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The latest stunning exploration of violence from Gary Owen
Like a sort of kitchen sink M Night Shyamalan, playwright Gary Owen writes stories about working class lives that end up in an alarmingly different place to the one you were expecting.
‘Iphigenia in Splott’ went from a funny character study of a gobshite young street punk to a ferociously politicised assault on the audience; ‘Violence & Son’ started as a story about a loveable oddball, and ended as a skewering of rape culture.
‘Killology’ bills itself as being about a shockingly violent video game, but this is really by-the-by. It could have been called ‘Violence & Sons’, being a play about the terrible, damaging gap that fathers can leave via their absence, physical or otherwise.
Paul (Richard Mylan, impressively obnoxious) is a complete yuppie shit, an absolute arsehole in almost every conceivable way. He is the inventor of the hit computer game ‘Killology’, in which the player scores points by graphically torturing people to death. He invented it whilst in a mood with his dad, a self-made millionaire who never gave Paul the discipline he obviously craved. He is obsessed with his father, wanting to both win his approval and destroy him, and it has ruined his life.
Streak-of-piss teen Davey (a snotty, vulnerable Sion Daniel Young) also has a dad: Alan (a sadsack Seán Gleeson), who gave him a dog when he was little, then promptly walked out. Looked after by an exhausted mother on minimum wage, Davey’s life does not go well, his delinquent behaviour culminating in his foolishly crossing a couple of sadists into ‘Killology’. What happens next causes Alan to blunder back in and decide to take revenge on Paul. But he never considers – out loud – that he might shoulder some blame for how his son’s life turned out.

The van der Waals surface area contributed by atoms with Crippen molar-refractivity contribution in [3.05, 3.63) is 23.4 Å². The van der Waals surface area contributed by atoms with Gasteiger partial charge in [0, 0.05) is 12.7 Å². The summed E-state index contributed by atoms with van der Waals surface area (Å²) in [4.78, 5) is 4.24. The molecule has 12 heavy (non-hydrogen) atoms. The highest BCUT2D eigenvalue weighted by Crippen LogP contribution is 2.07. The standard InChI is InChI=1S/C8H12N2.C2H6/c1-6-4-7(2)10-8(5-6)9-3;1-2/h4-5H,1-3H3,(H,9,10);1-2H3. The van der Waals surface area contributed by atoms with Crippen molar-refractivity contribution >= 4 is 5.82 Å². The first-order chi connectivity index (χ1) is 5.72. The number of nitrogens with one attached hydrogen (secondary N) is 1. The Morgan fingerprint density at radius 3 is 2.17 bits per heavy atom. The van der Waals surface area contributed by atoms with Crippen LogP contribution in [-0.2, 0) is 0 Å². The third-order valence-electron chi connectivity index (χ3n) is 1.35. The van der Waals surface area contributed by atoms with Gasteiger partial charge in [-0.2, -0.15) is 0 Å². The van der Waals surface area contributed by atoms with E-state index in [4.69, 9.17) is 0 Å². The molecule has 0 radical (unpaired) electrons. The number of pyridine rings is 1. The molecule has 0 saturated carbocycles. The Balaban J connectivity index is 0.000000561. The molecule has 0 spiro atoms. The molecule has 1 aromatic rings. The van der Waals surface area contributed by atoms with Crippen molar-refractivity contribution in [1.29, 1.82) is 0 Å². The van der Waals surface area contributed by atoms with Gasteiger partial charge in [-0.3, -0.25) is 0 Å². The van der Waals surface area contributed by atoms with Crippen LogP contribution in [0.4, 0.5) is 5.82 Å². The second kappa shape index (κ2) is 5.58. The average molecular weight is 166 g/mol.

Rachel O’Riordan’s superb production is a faced-paced, deeply troubling affair that thrums and crackles with the horrible thrill of violence. It is shown as a sort of drug to numb emotional pain; but the play is not afraid to embrace its adrenalinised thrill, either.
Certainly Owen is too smart to cobble together some trite universal thesis about how violence only comes from a lack of paternal love: there are far nastier characters in ‘Killology’ – only described – whose lives and motives remain unknowable. You can imagine ‘played a computer game’ doesn’t cut it, though again Owen doesn’t wholly laugh the idea off (it is also notable that Alan is effectively radicalised on an internet forum).
Perhaps ‘Killology’ is really just a play about two particular men with daddy issues (plus one of their daddies), but if so Owen writes remarkably as ever, with exquisite tenderness and seductive savagery.